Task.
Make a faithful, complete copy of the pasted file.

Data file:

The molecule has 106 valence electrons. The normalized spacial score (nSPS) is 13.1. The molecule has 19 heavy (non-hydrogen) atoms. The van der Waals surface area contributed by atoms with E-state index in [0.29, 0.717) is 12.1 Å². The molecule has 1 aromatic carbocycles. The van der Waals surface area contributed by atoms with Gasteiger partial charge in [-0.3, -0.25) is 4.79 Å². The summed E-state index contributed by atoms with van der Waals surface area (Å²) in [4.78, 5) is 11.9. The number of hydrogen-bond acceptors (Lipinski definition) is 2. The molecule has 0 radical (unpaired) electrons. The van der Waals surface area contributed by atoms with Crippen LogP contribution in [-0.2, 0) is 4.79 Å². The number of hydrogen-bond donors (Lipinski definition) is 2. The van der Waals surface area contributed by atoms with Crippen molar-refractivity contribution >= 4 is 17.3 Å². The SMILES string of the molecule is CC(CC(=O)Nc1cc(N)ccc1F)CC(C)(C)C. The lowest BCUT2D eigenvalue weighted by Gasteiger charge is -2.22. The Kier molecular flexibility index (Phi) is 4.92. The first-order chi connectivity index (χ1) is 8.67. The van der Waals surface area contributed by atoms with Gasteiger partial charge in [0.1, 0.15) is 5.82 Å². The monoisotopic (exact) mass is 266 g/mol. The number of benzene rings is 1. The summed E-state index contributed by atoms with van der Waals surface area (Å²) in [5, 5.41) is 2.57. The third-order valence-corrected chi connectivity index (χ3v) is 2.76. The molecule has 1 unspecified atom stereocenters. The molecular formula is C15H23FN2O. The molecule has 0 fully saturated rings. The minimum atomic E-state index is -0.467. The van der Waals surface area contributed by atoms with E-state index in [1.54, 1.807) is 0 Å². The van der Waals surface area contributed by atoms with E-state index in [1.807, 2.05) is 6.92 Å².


The molecule has 106 valence electrons. The normalized spacial score (nSPS) is 13.1. The molecule has 19 heavy (non-hydrogen) atoms. The van der Waals surface area contributed by atoms with E-state index in [0.29, 0.717) is 12.1 Å². The molecule has 1 aromatic carbocycles. The van der Waals surface area contributed by atoms with Gasteiger partial charge in [-0.3, -0.25) is 4.79 Å². The summed E-state index contributed by atoms with van der Waals surface area (Å²) in [4.78, 5) is 11.9. The number of hydrogen-bond acceptors (Lipinski definition) is 2. The molecule has 0 radical (unpaired) electrons. The van der Waals surface area contributed by atoms with Crippen LogP contribution in [-0.2, 0) is 4.79 Å². The number of hydrogen-bond donors (Lipinski definition) is 2. The van der Waals surface area contributed by atoms with Crippen molar-refractivity contribution >= 4 is 17.3 Å². The SMILES string of the molecule is CC(CC(=O)Nc1cc(N)ccc1F)CC(C)(C)C. The lowest BCUT2D eigenvalue weighted by Gasteiger charge is -2.22. The Kier molecular flexibility index (Phi) is 4.92. The first-order chi connectivity index (χ1) is 8.67. The van der Waals surface area contributed by atoms with Gasteiger partial charge in [0.1, 0.15) is 5.82 Å². The monoisotopic (exact) mass is 266 g/mol. The number of benzene rings is 1. The summed E-state index contributed by atoms with van der Waals surface area (Å²) in [5, 5.41) is 2.57. The third-order valence-corrected chi connectivity index (χ3v) is 2.76. The molecule has 1 unspecified atom stereocenters. The molecular formula is C15H23FN2O. The molecule has 0 fully saturated rings. The minimum atomic E-state index is -0.467. The van der Waals surface area contributed by atoms with E-state index in [1.54, 1.807) is 0 Å². The van der Waals surface area contributed by atoms with E-state index in [1.807, 2.05) is 6.92 Å².